Among the other six on trial with Zayshchuk is Nina Purge, who is due to be 80 on 19 June. Four of the other defendants are women in their sixties or seventies. The Judge has sent the case back to prosecutors (see below).

      Yury Geraskov, who died in Kirov at the age of 64, had not spent any time in detention, but "stress connected with persecution for his faith had negatively affected Yury's health", Jehovah's Witnesses noted (see below).

      Viktor Malkov, who died in Smolensk at the age of 61, had spent eight months in detention and nearly four months under house arrest. He had suffered from coronary heart disease and kidney problems. "Viktor's health was largely influenced by poor conditions in pre-trial detention centres and the stress associated with criminal prosecution", Jehovah's Witnesses noted (see below).

      Sergey Mysin is on trial in Ulyanovsk despite serious health concerns. Jehovah's Witnesses say he was discharged early from intensive care in October 2019 after FSB security service officers went to the hospital to insist on his treatment being stopped. The Ulyanovsk Region FSB refused to answer any questions from Forum 18 on the incident (see below).

      Two of the other defendants are men who have already been convicted in another, overlapping trial (see below).

      Despite the coronavirus pandemic, there is no sign of early release, however, for those Jehovah's Witnesses currently in pre-trial detention. Several are worried about the danger of contracting the disease (see below).

      The Moscow-based Public Verdict human rights group warns of poor conditions in Russian prisons, such as "overcrowding, poor ventilation, lack of medical staff, poor medical care, and serious health problems, including chronic conditions and lowered immunity among inmates and staff alike" (see below).

      Nina Purge
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    • By Isabella
      Aleksandr is married, has two daughters and eight grandchildren. He has two accreditations. He mastered the trades of lathe worker, forging and manufacturing; worked as a lumberjack and as an engineer. Having become a Christian, Aleksandr Ivshin refused to participate in military training. Now he is under persecution as an ”extremist.”

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    • By Isabella
      More than 4,000 prisoners of concentration camps wore purple triangles on their chests. Because of their faith, they refused to salute Hitler, pick up weapons and fight. On the 75th anniversary of the liberation, the peace-loving Jehovah’s Witnesses are again in prison, this time in Russia. How did the liberating country become an oppressor?

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    • By Isabella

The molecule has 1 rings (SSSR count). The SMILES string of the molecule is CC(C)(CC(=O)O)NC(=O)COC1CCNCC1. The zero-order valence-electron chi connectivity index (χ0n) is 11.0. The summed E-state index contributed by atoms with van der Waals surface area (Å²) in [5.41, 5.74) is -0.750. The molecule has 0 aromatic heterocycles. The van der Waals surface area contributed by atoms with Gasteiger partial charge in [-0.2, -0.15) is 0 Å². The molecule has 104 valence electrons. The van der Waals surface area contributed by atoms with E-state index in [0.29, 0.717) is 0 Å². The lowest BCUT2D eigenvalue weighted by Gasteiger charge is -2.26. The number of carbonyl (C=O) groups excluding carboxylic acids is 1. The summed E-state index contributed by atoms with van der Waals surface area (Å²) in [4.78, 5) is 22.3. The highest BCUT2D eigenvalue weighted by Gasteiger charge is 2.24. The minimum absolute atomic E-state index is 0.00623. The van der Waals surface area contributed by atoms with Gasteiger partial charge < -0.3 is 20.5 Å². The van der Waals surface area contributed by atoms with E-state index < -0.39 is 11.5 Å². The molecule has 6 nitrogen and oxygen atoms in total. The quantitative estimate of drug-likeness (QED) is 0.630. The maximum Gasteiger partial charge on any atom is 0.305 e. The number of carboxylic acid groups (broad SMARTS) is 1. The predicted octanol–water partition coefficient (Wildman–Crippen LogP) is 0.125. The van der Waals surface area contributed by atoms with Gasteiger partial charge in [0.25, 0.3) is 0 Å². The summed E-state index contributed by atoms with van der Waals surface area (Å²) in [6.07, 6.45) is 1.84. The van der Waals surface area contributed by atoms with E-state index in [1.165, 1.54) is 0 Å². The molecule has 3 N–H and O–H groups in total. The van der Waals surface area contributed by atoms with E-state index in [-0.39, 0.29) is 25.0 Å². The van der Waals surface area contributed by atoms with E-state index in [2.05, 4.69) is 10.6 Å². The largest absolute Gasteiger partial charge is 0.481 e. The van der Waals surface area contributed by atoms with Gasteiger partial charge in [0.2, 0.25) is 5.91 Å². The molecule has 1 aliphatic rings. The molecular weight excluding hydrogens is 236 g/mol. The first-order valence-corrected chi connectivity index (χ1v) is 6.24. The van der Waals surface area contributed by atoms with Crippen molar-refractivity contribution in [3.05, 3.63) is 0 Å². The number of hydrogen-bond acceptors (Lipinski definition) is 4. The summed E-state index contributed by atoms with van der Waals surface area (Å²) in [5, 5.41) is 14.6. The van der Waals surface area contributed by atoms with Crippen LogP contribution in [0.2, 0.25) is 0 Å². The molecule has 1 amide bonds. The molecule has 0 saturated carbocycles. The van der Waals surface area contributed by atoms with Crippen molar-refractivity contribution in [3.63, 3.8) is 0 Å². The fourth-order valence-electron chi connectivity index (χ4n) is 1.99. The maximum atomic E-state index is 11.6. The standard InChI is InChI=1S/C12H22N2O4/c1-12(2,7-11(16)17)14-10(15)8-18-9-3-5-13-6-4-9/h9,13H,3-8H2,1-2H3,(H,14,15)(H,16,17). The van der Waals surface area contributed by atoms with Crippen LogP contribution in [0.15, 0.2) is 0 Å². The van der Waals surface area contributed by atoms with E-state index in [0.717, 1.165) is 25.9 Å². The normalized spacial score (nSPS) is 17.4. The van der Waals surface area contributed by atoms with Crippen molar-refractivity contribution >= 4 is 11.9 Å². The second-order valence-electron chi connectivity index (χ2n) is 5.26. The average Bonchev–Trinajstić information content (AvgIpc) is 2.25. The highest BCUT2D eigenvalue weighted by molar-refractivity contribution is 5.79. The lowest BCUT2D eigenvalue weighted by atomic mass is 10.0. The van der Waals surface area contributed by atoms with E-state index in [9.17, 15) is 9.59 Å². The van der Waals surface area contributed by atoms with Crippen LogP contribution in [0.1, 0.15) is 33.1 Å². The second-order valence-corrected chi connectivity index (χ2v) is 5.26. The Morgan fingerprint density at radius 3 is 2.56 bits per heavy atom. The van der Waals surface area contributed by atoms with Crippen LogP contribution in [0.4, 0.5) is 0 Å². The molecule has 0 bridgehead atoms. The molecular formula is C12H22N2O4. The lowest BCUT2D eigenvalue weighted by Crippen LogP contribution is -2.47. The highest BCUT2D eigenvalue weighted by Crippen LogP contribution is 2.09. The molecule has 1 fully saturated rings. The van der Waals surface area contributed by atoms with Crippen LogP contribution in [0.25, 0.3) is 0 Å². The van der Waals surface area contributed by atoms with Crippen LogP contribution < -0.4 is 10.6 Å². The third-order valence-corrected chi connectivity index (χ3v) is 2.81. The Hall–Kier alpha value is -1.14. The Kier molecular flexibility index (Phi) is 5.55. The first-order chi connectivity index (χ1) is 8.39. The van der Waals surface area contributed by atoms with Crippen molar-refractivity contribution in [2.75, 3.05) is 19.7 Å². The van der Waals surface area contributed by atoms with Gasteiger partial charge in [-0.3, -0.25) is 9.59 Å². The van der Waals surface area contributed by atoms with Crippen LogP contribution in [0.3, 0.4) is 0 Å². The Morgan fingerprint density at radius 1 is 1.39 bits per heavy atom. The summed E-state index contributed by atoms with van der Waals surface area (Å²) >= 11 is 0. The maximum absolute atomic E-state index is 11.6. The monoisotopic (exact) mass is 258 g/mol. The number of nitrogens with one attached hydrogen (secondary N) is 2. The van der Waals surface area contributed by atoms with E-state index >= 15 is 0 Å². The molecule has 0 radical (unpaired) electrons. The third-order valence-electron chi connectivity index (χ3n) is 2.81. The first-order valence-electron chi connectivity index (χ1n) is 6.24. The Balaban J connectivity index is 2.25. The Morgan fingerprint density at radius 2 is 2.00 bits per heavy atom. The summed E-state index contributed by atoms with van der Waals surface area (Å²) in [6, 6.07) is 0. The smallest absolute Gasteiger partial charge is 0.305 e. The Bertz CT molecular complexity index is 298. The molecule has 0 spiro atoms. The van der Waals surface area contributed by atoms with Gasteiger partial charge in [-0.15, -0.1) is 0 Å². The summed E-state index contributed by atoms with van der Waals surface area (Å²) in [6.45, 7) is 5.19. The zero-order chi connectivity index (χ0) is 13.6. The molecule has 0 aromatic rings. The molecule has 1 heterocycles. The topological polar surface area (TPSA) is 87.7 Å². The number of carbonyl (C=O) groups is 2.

According to data on May 4, 2020, Feliks Makhammadiyev, who had a damaged lung, is recovering in the prison hospital; the threat to life has passed. Believers Budenchuk, Miretskiy, Gridasov and German also report feeling better. They are forced to work ten hours a day.

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    • By Isabella
      According to tabulations April 20, 2020, three years after the liquidation of Jehovah’s Witnesses’ communities, 332 people became victims of criminal prosecution, 166 of these undergoing imprisonment. These are honest, non-drinking workers: teachers, builders, firefighters, accountants, lawyers. Authorities ruin their career, paralyze their life.

      From left to right, top to bottom: Galina Dergacheva, Sergey Loginov, Igor Trifonov, Galina Parkova, Vitaliy Popov, Elena Nikulina, Dmitriy Vinogradov, Maksim Amosov

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    • By Isabella
      In the morning of April 29, 2020, groups of armed security forces invaded at least seven homes of residents of Pavlovskaya and Kholmskaya villages for searches and interrogations, exposing believers to the risk of infection during the pandemic. A 62-year-old believer was taken to Krasnodar for interrogation, and a written recognizance not to leave the place was taken.

      Illustrative photo

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    • By Isabella
      The April 1st verdict to the believer — a husband and father of two children — provides a list of material evidence by which one can judge the nature of his ‘crime’: “Religious cards; religious games; envelope with religious pictures; Bible domino; folder with Bible comics; box with postcards.”

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    • By Isabella
      The Prosecutor General’s Office of Belarus has refused to extradite a Jehovah’s Witnesses follower, Nikolai Makhalichev, to Russia. He was released from custody, human rights organization Human Constanta said on Facebook.
      A Russian national and member of the Jehovah's Witnesses religious group, Makhalichev has spent 40 days in custody in Belarus. Human rights activists hope that the Belarusian authorities will give the Russian a refugee status or asylum, after which he will be able to live in safety.
      Nikolai Makhalichev, 36, was detained on February 21 in the town of Haradok, Viciebsk region. He was told that Russia had put him on an interstate wanted list because he belonged to a banned religious community.

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    • By Isabella
      PRISONS ARE fecund incubators for coronavirus — people in tight proximity, surfaces easily contaminated, closed internal spaces, poor hygiene and lack of medicines. For those around the world who have been thrown into jails for their beliefs, the pandemic could become a death sentence. Prisoners everywhere must be protected from the virus on humanitarian grounds, and political prisoners ought to be freed now so they do not die for their words and convictions.